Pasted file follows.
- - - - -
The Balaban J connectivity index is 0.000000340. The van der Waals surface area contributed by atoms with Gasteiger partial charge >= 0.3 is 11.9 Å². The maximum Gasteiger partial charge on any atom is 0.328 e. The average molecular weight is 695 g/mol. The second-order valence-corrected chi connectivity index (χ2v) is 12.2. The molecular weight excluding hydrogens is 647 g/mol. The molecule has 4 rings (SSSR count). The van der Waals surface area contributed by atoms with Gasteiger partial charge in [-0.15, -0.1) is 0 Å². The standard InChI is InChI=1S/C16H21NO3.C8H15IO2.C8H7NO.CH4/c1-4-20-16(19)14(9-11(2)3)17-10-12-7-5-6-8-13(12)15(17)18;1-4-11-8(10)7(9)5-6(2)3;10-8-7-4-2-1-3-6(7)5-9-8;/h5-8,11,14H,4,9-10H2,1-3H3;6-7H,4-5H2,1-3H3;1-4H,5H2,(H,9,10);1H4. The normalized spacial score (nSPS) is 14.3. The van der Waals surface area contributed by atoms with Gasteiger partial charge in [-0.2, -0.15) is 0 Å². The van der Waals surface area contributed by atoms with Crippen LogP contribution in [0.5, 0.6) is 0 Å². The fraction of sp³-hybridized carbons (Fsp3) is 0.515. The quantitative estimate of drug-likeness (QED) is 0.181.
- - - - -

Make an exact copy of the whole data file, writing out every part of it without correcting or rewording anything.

The Balaban J connectivity index is 0.000000340. The van der Waals surface area contributed by atoms with Gasteiger partial charge >= 0.3 is 11.9 Å². The maximum Gasteiger partial charge on any atom is 0.328 e. The average molecular weight is 695 g/mol. The second-order valence-corrected chi connectivity index (χ2v) is 12.2. The molecular weight excluding hydrogens is 647 g/mol. The molecule has 4 rings (SSSR count). The van der Waals surface area contributed by atoms with Gasteiger partial charge in [-0.15, -0.1) is 0 Å². The standard InChI is InChI=1S/C16H21NO3.C8H15IO2.C8H7NO.CH4/c1-4-20-16(19)14(9-11(2)3)17-10-12-7-5-6-8-13(12)15(17)18;1-4-11-8(10)7(9)5-6(2)3;10-8-7-4-2-1-3-6(7)5-9-8;/h5-8,11,14H,4,9-10H2,1-3H3;6-7H,4-5H2,1-3H3;1-4H,5H2,(H,9,10);1H4. The normalized spacial score (nSPS) is 14.3. The van der Waals surface area contributed by atoms with Gasteiger partial charge in [-0.2, -0.15) is 0 Å². The van der Waals surface area contributed by atoms with Crippen LogP contribution in [0.5, 0.6) is 0 Å². The fraction of sp³-hybridized carbons (Fsp3) is 0.515. The quantitative estimate of drug-likeness (QED) is 0.181.